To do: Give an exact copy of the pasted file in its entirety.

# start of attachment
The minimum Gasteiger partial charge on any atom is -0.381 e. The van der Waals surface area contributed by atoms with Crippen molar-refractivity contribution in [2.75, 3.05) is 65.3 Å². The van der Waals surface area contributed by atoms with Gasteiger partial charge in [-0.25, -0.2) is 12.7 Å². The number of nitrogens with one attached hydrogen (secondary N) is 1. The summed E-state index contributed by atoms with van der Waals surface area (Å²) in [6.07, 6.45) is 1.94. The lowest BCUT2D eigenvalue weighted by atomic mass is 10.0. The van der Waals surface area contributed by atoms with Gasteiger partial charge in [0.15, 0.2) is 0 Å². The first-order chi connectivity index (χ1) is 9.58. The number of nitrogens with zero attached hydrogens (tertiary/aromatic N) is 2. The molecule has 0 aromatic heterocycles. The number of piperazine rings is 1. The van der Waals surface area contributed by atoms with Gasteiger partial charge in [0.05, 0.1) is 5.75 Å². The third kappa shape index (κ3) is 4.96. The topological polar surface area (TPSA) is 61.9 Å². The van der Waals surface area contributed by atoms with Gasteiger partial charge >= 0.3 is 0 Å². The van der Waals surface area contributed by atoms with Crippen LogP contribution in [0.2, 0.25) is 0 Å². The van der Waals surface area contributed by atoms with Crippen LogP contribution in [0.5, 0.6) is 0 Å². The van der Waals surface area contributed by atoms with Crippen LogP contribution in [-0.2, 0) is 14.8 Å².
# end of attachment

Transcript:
The minimum Gasteiger partial charge on any atom is -0.381 e. The van der Waals surface area contributed by atoms with Crippen molar-refractivity contribution in [2.75, 3.05) is 65.3 Å². The van der Waals surface area contributed by atoms with Gasteiger partial charge in [-0.25, -0.2) is 12.7 Å². The number of nitrogens with one attached hydrogen (secondary N) is 1. The summed E-state index contributed by atoms with van der Waals surface area (Å²) in [6.07, 6.45) is 1.94. The lowest BCUT2D eigenvalue weighted by atomic mass is 10.0. The van der Waals surface area contributed by atoms with Gasteiger partial charge in [0.15, 0.2) is 0 Å². The first-order chi connectivity index (χ1) is 9.58. The number of nitrogens with zero attached hydrogens (tertiary/aromatic N) is 2. The molecule has 0 aromatic heterocycles. The number of piperazine rings is 1. The van der Waals surface area contributed by atoms with Gasteiger partial charge in [0.05, 0.1) is 5.75 Å². The third kappa shape index (κ3) is 4.96. The topological polar surface area (TPSA) is 61.9 Å². The van der Waals surface area contributed by atoms with Gasteiger partial charge >= 0.3 is 0 Å². The van der Waals surface area contributed by atoms with Crippen LogP contribution in [0.2, 0.25) is 0 Å². The van der Waals surface area contributed by atoms with Crippen LogP contribution in [0.5, 0.6) is 0 Å². The van der Waals surface area contributed by atoms with Crippen LogP contribution in [-0.2, 0) is 14.8 Å².